Wednesday, June 29, 2005

Homebrew Soda Fountains

Homebrew soda fountain head
An excellent howto on creating your own home soda fountain. No more will you be held captive by the tyrrany of Coca-Cola and Pepsi. Instead you can, with a little wheeling and dealing plus elbow grease, dispense your own cold refreshing sugar water to all your friends.

In the old days, you would mix up a bunch of items into a flavoring solution. Then you'd add sugar and a certain amount of your flavoring to soda water to make a nice drink. But ever since the drug store soda fountain, people have combined these processes into one, making use of syrup.

Syrup, for soda, is mostly sugar with the flavoring already added. It is also kept to a specific consistency, so you can always know to mix X amount of syrup with Y amount of water. Typically, this is something like 4 parts water to 1 parts syrup, or 5 parts water to 1 part syrup.

Indeed, this is the ultimate kitchen accessory. My dear wife may not agree, but I'm sure she'll come around. For now it will remain on my 'todo' list. Perhaps as a winter home improvement project.

The Fleet Type Submarine Online

The San Francisco Maritime National Park Association has a wonderful collection of submarine technical manuals posted for your enjoyment. I find it especially interesting the way they try to ease the reader into the topic. It makes sense when you figure that at the time, the submarine was the height of advanced military technology on par with stealth aircraft of today.

There is, in fact, nothing very difficult to grasp about any part of a submarine torpedo tube, if those who study them do not attempt to understand them all at once.

This pamphlet, as has been said, is a torpedo tube primer, and not an engineering treatise; it includes nothing "over the head" of the beginning student of submarine torpedo tubes.

I'm a major fan of old technical books on just about any subject. I recently picked up a pair of books from the late 19th C on the care and operation of steam engines. Very cool for the retro-geek in me.

Also noted on BoingBoing.

Kancho, Fact or Fiction?

This kancho thing has been popping up everywhere, and I'm curious just how real it is.

The English Teacher in Japan blog has the following quote on this concept of Kancho (among another discussion about large penises).

Let me introduce you to a game Japanese kids like to play called "Kancho."

Actually, it's not so much a "game" as it is kids clasping their hands together, sticking out their first fingers, and shoving them up your butt. I'm really not joking.

However, a bit of googling only finds that exact same paragraph in numerous locations and other 'I hear there's this game' type postings. Therefore, I'm left to wonder if Kancho really exists, or if it is just a funny meme. Then again, it does bear a striking resemblance to boonga-boonga which is equally disturbing and so I wouldn't be surprised if it did exist.

Note: a 'spanking' version of boonga-boonga appears to have been made available as evidenced by this flyer, though astute observers will note the holster holding what may be a convenient mechanical finger.

Monday, June 27, 2005

Trying out Ubuntu

For the first time in years I have installed a 'desktop linux' distribution and I must say the results are quite shocking. I have been so used to running with Debian Stable that I really was in for a shock when I switched to Ubuntu.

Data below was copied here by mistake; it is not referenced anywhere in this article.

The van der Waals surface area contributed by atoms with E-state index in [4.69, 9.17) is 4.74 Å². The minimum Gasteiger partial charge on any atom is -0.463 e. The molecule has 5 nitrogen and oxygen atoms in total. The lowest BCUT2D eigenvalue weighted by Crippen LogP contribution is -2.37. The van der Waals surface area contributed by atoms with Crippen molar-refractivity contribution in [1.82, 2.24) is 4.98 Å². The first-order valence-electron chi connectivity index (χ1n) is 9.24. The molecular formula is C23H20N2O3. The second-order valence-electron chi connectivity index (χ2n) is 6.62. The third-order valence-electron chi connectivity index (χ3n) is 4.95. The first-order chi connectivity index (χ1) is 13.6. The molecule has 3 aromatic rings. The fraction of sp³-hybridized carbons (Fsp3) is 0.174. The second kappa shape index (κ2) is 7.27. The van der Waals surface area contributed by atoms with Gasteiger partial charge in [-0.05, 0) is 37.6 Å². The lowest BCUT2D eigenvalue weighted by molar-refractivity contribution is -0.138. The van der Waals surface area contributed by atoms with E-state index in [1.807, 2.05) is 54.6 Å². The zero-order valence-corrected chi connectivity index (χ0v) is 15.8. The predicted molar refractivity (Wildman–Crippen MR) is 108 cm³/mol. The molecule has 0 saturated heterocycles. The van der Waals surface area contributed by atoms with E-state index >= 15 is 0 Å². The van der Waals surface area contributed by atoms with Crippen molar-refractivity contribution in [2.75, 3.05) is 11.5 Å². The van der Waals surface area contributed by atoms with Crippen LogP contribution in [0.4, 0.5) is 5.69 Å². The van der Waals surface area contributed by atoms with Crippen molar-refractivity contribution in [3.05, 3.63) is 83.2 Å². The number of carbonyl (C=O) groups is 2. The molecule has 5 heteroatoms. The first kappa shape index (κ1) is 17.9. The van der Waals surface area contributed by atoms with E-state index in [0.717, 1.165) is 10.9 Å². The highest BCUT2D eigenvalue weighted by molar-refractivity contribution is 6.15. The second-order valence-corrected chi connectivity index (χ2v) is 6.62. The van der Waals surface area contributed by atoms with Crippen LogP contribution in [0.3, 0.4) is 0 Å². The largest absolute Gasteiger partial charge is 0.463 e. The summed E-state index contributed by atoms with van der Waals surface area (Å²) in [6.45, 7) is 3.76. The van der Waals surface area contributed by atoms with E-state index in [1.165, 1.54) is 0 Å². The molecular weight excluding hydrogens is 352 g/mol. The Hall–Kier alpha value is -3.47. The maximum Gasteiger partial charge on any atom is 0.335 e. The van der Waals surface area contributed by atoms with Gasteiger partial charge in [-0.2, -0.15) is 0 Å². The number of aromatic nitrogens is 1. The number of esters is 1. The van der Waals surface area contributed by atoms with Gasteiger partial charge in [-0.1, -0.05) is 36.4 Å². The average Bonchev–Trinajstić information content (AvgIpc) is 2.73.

To give you an idea of what I do, much of my day is spent at the computer programming and as such I have spent the time to customize my physical environment to suit my needs exactly. I have an office I constructed that houses my workstation in just the right arrangement for maximum productivity. To wit, there are four displays, three 21" Sonys and one Apple HD cinema display. All of this is driven by four video boards, the Sonys are attached to PCI based NVidias and the apple is connected via DVI to an AGP ATI board. Previously the machine sans NVidias was my gaming rig while another machine (A PII 400) was my 'work' computer driving all but the Apple Cinema display.

Desk and monitors

I decided that Debian Unstable wasn't what I wanted, especially with such good things being said about Ubuntu, which is heavily based on Debian. The one thing that Debian has had going for it is its package management system, but I'll leave that argument to others. Fact of the matter is that in 10 years of doing software development and consulting using Linux, Debian is the distribution I've clung to after trying all the others.

My first impression was WOW. I'm usually a TWM kinda guy. The first time I ran XINE under E17 and was able to playback WMV files smoother than on my Apple laptop, I was sold. My years of work with Debian made the installation and ongoing management of Ubuntu quite easy, and I don't foresee changing my distribution again in the near future.

The only problem now is that I have to reboot in order to play video games, but that's a good problem when you don't want goofing off to be too easy to achieve. The only problem I have now is fighting the desire to spell Ubuntu as Unbuntu. I soon plan to post some notes on how easy it was to get Xinerama and accelerated OpenGL running.

Saturday, June 25, 2005

USB Lock

It was an interesting experience. On the one hand I had a lot of information from the sites which had some technical discussion about the device, and on the other, I felt completely lost whenever I tried to look up information in the libusb documentation. Either way, the whole thing seems to be easy once you know how. As always, going to primary sources like the USB specification was essential. I had put it off as long as I could but after an hour or so I just had to dig around to find the information I needed to make the thing work.

I put my notes online for others because I saw a large number of 'hey please post some code' on other sites where someone only posted binaries.